More hawker centres to be run by social enterprises

More hawker centres to be run by social enterprises
NTUC Foodfare will take over management of five existing centres – in Toa Payoh Lorong 5 , Old Airport Road, Chong Pang and two in Whampoa Drive on July 1. It will also manage two new ones in Kampung Admiralty and Pasir Ris Central when they are ready in the middle of next year.
PHOTO: The Straits Times

In a bid to keep prices low, NTUC Foodfare currently sets the ceiling for some basic dishes at its Bukit Panjang centre, and monitors price rises of these at the Bedok centre.

Social enterprises look set to play a bigger role in the management of hawker centres here, with nine more centres slated to be run on a not-for-profit basis next year.

There are currently four such centres, which aim to keep prices low, among other social objectives.

The National Environment Agency (NEA) said yesterday that NTUC Foodfare, which runs two of the four, will have seven more next year, after its successful pilot managing the Bedok Interchange Hawker Centre since 2014.

NTUC Foodfare also operates a centre in Bukit Panjang, and will take over management of five existing centres - in Toa Payoh Lorong 5, Old Airport Road, Chong Pang and two in Whampoa Drive - on July 1.

It will also manage two new centres in Kampung Admiralty and Pasir Ris Central when they are completed in the middle of next year.

NEA has been exploring alternative management models for hawker centres by engaging "socially conscious" operators to improve operational efficiency while ensuring affordable food.

The move to add centres follows positive feedback from stallholders in Bedok on Foodfare's management approach, said NEA.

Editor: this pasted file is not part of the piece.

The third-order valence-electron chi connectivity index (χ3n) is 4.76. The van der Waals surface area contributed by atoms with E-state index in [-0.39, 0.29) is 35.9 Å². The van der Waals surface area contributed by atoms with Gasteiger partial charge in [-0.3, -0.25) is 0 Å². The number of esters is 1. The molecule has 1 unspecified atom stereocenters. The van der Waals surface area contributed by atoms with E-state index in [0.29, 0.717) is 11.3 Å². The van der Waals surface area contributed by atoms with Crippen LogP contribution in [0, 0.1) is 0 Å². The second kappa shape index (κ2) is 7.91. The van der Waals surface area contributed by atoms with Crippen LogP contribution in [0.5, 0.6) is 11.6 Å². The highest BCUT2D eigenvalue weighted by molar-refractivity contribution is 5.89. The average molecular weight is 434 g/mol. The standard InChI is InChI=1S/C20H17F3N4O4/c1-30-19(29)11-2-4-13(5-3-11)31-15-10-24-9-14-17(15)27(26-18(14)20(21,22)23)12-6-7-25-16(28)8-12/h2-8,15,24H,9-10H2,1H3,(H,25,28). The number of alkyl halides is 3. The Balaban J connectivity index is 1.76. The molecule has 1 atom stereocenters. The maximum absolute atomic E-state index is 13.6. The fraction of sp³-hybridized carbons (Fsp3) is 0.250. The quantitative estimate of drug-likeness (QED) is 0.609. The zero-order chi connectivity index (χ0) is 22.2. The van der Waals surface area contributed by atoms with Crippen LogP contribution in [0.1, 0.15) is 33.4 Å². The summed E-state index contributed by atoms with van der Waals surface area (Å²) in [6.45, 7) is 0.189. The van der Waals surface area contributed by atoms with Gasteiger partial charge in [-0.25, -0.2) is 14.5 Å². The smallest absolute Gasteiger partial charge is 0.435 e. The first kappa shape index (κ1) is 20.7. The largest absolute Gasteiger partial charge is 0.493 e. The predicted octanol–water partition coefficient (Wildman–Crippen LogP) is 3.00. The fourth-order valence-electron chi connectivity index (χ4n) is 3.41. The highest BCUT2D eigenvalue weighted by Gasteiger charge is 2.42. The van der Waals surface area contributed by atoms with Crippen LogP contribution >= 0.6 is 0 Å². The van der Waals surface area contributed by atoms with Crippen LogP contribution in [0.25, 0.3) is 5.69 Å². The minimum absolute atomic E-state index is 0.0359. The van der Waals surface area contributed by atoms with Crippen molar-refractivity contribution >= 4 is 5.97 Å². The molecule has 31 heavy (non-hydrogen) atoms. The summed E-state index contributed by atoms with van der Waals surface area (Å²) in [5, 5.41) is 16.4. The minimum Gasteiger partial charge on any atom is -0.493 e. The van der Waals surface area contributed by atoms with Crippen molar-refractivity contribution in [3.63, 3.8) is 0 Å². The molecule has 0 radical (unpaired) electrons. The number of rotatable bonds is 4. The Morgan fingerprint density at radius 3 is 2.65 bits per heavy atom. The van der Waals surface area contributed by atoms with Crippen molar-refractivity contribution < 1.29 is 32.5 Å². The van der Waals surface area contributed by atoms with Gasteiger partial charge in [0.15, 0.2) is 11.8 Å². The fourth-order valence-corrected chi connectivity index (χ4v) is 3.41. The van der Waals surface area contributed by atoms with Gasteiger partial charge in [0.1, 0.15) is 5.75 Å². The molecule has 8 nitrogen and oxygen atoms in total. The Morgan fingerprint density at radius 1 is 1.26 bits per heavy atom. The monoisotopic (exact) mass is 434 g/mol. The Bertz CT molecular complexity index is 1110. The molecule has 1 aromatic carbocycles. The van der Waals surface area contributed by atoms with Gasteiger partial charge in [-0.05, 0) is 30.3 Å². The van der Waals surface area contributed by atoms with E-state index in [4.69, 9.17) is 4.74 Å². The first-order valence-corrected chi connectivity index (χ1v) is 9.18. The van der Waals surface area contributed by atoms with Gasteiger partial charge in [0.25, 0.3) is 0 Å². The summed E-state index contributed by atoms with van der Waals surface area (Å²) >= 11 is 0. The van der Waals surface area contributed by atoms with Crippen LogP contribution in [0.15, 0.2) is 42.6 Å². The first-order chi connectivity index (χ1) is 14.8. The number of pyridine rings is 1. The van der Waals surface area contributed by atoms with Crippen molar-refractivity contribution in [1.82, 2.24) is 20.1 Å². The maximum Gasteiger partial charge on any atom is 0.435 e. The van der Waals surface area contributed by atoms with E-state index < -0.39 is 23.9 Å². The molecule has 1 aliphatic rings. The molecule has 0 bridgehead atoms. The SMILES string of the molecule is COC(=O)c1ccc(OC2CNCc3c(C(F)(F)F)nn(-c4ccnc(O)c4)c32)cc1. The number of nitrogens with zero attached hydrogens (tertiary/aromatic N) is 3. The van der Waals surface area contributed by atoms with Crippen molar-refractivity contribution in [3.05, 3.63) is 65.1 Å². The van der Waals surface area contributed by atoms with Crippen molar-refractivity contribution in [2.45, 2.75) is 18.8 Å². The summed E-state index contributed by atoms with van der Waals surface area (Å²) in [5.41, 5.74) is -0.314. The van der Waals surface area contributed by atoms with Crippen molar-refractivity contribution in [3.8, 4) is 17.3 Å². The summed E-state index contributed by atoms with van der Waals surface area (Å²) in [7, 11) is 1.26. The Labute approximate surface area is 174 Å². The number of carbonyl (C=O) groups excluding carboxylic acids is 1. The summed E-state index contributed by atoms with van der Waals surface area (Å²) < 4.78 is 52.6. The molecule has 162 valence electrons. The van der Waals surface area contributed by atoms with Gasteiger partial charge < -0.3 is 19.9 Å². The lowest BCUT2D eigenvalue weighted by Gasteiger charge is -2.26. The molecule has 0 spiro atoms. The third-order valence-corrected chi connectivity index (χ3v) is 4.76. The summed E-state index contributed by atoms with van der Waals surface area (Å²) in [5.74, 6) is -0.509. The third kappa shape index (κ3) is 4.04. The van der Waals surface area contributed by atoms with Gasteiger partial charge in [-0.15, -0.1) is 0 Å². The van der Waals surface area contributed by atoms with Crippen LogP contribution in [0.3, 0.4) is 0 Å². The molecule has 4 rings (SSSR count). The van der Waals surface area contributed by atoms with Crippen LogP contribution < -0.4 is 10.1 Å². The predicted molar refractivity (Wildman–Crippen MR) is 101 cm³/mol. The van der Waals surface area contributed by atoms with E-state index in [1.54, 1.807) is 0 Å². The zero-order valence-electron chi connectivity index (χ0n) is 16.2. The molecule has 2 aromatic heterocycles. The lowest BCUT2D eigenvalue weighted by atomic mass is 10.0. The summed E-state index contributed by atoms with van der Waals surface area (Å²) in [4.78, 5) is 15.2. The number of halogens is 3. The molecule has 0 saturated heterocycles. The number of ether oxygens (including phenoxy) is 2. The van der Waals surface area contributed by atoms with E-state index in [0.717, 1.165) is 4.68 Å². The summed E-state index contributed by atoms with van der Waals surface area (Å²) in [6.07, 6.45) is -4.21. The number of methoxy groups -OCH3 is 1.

The additional centres will offer NTUC Foodfare economies of scale and greater flexibility to experiment with new ideas and operational processes, added NEA.

It also called for socially conscious operators to tender for the management of two new hawker centres in Yishun and Jurong West on a not-for-profit basis.

They are expected to open in August and September respectively.

In a bid to keep prices low, NTUC Foodfare currently sets the ceiling for some basic dishes at its Bukit Panjang centre, and monitors price rises of these at the Bedok centre.

In response to queries, NTUC Foodfare said it will not be setting price caps at the five existing centres it will take over, to minimise disruptions, but price increases will be subject to approval.

Apart from handling management issues including cleaning, each centre will have a dedicated team to provide on-the-ground support to hawkers, said a spokesman.

Mr Steven Koh, chairman of Chong Pang City Merchant and Hawker's Association, welcomed the new management.

"Currently, the Merchant Association is handling the cleaning and plate collection, and it is very messy. I think it is good to have a third party to handle this, it will be easier for us as they are experienced," said Mr Koh, 54.

In addition to the two now run by NTUC Foodfare, Ci Yuan Community Club's hawker centre is run by a social enterprise subsidiary of Fei Siong Food Management, while Our Tampines Hub's hawker centre is run by OTMH, a unit of foodcourt operator Kopitiam, also on a not-for-profit basis.

Dr William Wan, who sits on the Hawker Centre 3.0 Committee convened by the Government to help rejuvenate Singapore's hawker scene, said social enterprises help to keep costs low for consumers while providing hawkers with a decent income as no investors have to be paid.

tiffanyt@sph.com.sg


This article was first published on Dec 21, 2016.
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